Inventory Provisions.  Inventories of NBSK pulp and logs and wood chips are valued at the lower of cost, using the weighted-average cost method, or net realizable value. We estimate the net realizable value based on future cash flows expected to result from the sale of our product (NBSK pulp). The cash flows are estimated based on the expected time it will take to exhaust the respective inventory, including estimates of additional costs that will need to be incurred to bring that inventory to a salable state. The future cash flows, based on reasonable and supportable assumptions and projections, require management to make subjective judgments. Depending on the assumptions and estimates used, the estimated future cash flows can vary within a wide range of outcomes. We consider the likelihood of possible outcomes in determining the best estimate of future cash flows. If actual results are not consistent with the assumptions and judgments used in estimating future cash flows, actual inventory provisions could vary materially, either positively or negatively, from estimated inventory provisions.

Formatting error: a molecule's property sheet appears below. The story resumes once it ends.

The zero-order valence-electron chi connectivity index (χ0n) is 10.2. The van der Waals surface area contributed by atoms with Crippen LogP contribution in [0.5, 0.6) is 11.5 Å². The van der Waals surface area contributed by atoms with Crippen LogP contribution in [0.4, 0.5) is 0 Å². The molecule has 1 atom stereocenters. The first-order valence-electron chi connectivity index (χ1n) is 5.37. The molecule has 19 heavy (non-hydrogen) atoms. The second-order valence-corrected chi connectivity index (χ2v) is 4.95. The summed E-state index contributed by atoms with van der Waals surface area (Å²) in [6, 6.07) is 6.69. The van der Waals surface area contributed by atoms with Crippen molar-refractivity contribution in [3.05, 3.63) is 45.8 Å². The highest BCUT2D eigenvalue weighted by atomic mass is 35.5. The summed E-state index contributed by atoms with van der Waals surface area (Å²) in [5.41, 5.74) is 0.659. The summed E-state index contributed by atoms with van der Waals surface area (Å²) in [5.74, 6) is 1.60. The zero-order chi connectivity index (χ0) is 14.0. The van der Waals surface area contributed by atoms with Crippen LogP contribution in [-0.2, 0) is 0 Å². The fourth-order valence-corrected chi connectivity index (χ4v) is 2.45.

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As at December 31, 2010, we did not record an inventory provision against any of our finished goods and raw materials inventories.
 
New Accounting Standards
 
See Note 1 to our consolidated financial statements included in Item 15 of this annual report on Form 10-K.
 
Cautionary Statement Regarding Forward-Looking Information